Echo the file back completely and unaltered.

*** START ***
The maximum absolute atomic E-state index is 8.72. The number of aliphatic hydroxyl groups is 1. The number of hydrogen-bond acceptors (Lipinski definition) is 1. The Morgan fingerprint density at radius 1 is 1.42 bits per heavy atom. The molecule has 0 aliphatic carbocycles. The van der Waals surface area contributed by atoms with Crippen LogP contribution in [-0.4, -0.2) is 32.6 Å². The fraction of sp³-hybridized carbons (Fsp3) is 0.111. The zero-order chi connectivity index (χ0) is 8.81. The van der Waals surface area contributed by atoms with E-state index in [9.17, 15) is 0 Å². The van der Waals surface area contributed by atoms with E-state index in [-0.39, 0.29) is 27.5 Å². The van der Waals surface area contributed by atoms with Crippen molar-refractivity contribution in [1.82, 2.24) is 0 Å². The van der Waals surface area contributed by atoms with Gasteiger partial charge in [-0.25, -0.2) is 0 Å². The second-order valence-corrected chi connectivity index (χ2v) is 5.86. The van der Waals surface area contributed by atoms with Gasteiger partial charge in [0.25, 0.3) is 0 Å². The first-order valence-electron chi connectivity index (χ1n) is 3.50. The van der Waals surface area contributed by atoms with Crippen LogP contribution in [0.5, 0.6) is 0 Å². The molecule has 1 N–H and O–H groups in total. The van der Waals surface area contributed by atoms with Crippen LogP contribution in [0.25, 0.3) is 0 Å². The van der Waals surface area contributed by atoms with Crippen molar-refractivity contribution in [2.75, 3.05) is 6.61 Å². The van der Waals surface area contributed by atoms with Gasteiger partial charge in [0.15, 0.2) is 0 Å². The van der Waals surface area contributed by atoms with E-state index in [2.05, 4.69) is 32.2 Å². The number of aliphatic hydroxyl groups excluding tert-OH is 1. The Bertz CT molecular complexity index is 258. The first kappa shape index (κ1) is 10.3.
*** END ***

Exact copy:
The maximum absolute atomic E-state index is 8.72. The number of aliphatic hydroxyl groups is 1. The number of hydrogen-bond acceptors (Lipinski definition) is 1. The Morgan fingerprint density at radius 1 is 1.42 bits per heavy atom. The molecule has 0 aliphatic carbocycles. The van der Waals surface area contributed by atoms with Crippen LogP contribution in [-0.4, -0.2) is 32.6 Å². The fraction of sp³-hybridized carbons (Fsp3) is 0.111. The zero-order chi connectivity index (χ0) is 8.81. The van der Waals surface area contributed by atoms with E-state index in [9.17, 15) is 0 Å². The van der Waals surface area contributed by atoms with E-state index in [-0.39, 0.29) is 27.5 Å². The van der Waals surface area contributed by atoms with Crippen molar-refractivity contribution in [1.82, 2.24) is 0 Å². The van der Waals surface area contributed by atoms with Gasteiger partial charge in [-0.25, -0.2) is 0 Å². The second-order valence-corrected chi connectivity index (χ2v) is 5.86. The van der Waals surface area contributed by atoms with Gasteiger partial charge in [0.25, 0.3) is 0 Å². The first-order valence-electron chi connectivity index (χ1n) is 3.50. The van der Waals surface area contributed by atoms with Crippen LogP contribution in [0.5, 0.6) is 0 Å². The molecule has 1 N–H and O–H groups in total. The van der Waals surface area contributed by atoms with Crippen LogP contribution in [0.25, 0.3) is 0 Å². The van der Waals surface area contributed by atoms with Crippen molar-refractivity contribution in [2.75, 3.05) is 6.61 Å². The van der Waals surface area contributed by atoms with Gasteiger partial charge in [0.15, 0.2) is 0 Å². The van der Waals surface area contributed by atoms with E-state index in [2.05, 4.69) is 32.2 Å². The number of aliphatic hydroxyl groups excluding tert-OH is 1. The Bertz CT molecular complexity index is 258. The first kappa shape index (κ1) is 10.3.